I received a free copy of this book from Zondervan and was not required to write a positive review. For more on this book, go to

Monday, October 18, 2010

book review: "the nativity collection" by robert morgan

All six short stories in this book take place on Christmas though it’s in different places and times. “Ollie” is about a boy and his family going Christmas shopping. It’s 1963 and they spend the day buying presents and picking up the necessary items for their traditional Christmas dinner. Through a series of events, they end up at a neighbor’s house who mistakes them for her family who passed away when she lived in Germany. They celebrate Christmas with her, giving Ollie a chance to change his perspective on what the season is really about.

“Poet Boy” is about Robert Louis Brendleton and the Christmas play he reluctantly stars in as Joseph when fourteen. Brendleton suffers from stage fright and instead of saying his lines the night of the play, he recites various lines from poems he’s read during the many hours spent in the library in his home. For example, when Mary gives her line about being called blessed, Brendleton responds, “Oh Mary,” he said, “how do I love thee? Let me count the ways. I love thee to the depth and breadth and height my soul can reach, when feeling out of sight…I love thee to the level of every day’s most quiet need, by sun and candlelight.”

“Over My Dead Body” tells the story of Max Schroeder, a gifted woodcarver. Though he mainly whittled sheep, he was inspired to make a nativity. He began receiving offers for the masterpiece but would always give the same response, “You shall have it…over my dead body.” When Schroder finally passed away, no one knew who he left the nativity to. At the reading of his will, it was revealed “he left it to all of them – by leaving it to none of them.” He was buried beneath his church and left the nativity to the church so it would be displayed…over his dead body.”

The final story is titled “Sugarplum and the Christmas Cradle.” J.B. and Sugarplum are newly married and their families are less than thrilled that she’s already pregnant. J.B. sets to work making a beautiful cradle for his son, spending all of his spare time carving and sanding. When he finally shows it to his wife, she’s speechless at the simplistic beauty of it. Yet their son was never to see it. Shortly before Sugarplum would give birth, they were summoned to Bethlehem to take part in a census. And we know how the rest of the story goes.

I liked the uniqueness of each story. Some were light and funny while others a little more deep. I think maybe the last story was my favorite. It was interesting to read about Mary and Joseph in a modern setting. “The Nativity Collection” definitely helped put me in the mood for Christmas.

I received a free copy of the book from Thomas Nelson and was not required to write a positive review.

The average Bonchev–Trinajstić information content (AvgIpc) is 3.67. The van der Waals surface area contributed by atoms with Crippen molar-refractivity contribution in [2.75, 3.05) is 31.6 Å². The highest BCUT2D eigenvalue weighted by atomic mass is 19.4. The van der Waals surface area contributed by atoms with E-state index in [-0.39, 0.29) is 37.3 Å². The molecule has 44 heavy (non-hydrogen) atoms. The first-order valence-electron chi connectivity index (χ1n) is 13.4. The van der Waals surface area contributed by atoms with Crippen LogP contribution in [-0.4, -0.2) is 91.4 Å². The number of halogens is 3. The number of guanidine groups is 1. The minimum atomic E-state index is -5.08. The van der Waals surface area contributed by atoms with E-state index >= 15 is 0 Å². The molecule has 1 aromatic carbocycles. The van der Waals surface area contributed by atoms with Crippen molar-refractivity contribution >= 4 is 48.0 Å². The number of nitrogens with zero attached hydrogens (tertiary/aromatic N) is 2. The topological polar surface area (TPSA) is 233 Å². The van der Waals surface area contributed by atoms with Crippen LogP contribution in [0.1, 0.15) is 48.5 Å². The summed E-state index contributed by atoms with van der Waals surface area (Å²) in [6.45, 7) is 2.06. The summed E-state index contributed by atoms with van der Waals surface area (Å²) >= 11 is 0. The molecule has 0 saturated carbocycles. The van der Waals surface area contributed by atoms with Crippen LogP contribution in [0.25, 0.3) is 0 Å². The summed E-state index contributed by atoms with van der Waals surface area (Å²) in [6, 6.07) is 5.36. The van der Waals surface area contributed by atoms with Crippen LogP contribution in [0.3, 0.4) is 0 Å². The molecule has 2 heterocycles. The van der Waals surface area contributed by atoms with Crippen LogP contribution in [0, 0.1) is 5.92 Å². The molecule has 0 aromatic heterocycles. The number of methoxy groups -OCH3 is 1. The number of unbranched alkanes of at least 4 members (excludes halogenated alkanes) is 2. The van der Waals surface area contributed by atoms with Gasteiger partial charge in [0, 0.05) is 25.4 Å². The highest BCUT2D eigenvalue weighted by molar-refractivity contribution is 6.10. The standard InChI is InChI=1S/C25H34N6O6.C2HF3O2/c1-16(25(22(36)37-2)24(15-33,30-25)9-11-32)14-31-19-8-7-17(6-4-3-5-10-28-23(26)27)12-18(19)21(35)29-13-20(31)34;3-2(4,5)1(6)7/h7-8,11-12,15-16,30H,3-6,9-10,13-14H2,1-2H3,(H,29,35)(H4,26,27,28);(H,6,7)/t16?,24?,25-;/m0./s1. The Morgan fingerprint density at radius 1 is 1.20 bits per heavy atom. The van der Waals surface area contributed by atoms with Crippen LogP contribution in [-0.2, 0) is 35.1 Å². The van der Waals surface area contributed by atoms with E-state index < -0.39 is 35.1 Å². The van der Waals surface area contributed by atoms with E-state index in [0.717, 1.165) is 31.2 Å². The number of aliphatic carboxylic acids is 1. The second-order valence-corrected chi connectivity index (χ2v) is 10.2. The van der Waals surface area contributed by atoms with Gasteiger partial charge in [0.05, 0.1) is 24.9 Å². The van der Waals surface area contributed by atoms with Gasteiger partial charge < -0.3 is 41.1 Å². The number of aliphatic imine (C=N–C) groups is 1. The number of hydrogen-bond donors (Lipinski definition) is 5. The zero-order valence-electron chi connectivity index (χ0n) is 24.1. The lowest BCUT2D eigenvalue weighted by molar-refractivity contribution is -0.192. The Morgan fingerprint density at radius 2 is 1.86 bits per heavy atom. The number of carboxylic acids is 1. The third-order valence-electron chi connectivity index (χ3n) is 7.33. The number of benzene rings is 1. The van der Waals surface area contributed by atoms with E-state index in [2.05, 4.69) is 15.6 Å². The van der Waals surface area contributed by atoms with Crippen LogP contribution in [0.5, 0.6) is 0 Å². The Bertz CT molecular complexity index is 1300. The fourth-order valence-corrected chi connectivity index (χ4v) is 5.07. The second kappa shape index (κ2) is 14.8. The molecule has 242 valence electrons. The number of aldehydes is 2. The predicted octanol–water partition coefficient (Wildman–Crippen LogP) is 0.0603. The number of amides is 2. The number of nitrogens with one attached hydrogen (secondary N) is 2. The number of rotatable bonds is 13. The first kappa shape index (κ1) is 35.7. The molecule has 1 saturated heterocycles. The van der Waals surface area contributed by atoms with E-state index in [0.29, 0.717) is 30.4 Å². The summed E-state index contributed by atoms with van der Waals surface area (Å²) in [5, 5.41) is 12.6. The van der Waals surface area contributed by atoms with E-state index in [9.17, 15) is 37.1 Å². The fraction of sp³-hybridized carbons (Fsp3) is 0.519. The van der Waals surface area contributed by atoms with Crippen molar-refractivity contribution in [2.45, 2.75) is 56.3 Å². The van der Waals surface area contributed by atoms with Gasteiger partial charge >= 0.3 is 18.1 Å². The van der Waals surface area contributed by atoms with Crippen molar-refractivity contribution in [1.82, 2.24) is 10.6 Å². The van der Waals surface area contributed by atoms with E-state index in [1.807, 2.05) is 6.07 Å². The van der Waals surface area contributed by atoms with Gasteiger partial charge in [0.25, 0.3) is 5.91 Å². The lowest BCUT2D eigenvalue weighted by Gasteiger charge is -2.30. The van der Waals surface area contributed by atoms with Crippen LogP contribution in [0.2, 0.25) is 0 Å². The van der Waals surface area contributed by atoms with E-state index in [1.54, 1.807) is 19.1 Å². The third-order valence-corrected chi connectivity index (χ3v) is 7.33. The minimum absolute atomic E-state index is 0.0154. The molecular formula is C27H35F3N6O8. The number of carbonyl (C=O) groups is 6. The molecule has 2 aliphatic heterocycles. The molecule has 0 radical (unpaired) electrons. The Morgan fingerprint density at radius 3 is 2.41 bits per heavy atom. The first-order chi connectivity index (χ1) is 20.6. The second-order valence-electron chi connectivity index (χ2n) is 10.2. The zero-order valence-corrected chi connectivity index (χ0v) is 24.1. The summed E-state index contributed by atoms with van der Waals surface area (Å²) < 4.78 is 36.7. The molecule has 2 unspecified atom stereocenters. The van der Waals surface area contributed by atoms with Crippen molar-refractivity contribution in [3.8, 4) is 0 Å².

Saturday, October 16, 2010


So today I turned twenty-five and wanted to get some thoughts in while savoring the last few hours of my day of birth. I'm currently reading a book called "Bittersweet" by Shauna Niequist. Ironically, one of the chapters I read today was titled "twenty-five" and she shares some things she learned upon reaching that milestone. Here are some of her thoughts:

- You are young enough to believe that anything is possible and you are old enough to make that belief a reality.
- Some of the most life-shaping decisions you make in this season will be about walking away from good-enough in search of can't-live-without.
- This season is about becoming.
- Give today all the love and intensity and courage you can and keep traveling honestly along life's path.

I'm excited about this year. I believing for some great things to happen - puzzle pieces to finally fall into place. We'll see what happens :-)

Friday, October 15, 2010

sweetest day

I'm participating in a little blog exercise because I'm all about being up for a challenge :-) Tomorrow is Sweetest Day and I've expressed my shock that I've NEVER heard of this holiday until this year - more specifically when I looked at my calendar this week and noticed it. So as well as being up for a challenge, I'm also all about googling things. I looked up the day and am pleasantly surprised at the beginnings of it. It began in 1922 when Herbert Kingston wanted to do something nice for those in need in his city of Cleveland. He delivered chocolate to the surrounding orphanages and hospitals. Since then it's evolved into more of a second Valentine's Day but I like what Kingston had in mind. Knowing the background, I don't mind sharing my birthday with Sweetest Day. May we all find some chocolate tomorrow to celebrate :-)

Tuesday, October 12, 2010

book review: "city on our knees" by tobymac

“All the beautiful sentiments in the world weigh less than a single lovely action.” – James Russell Lowell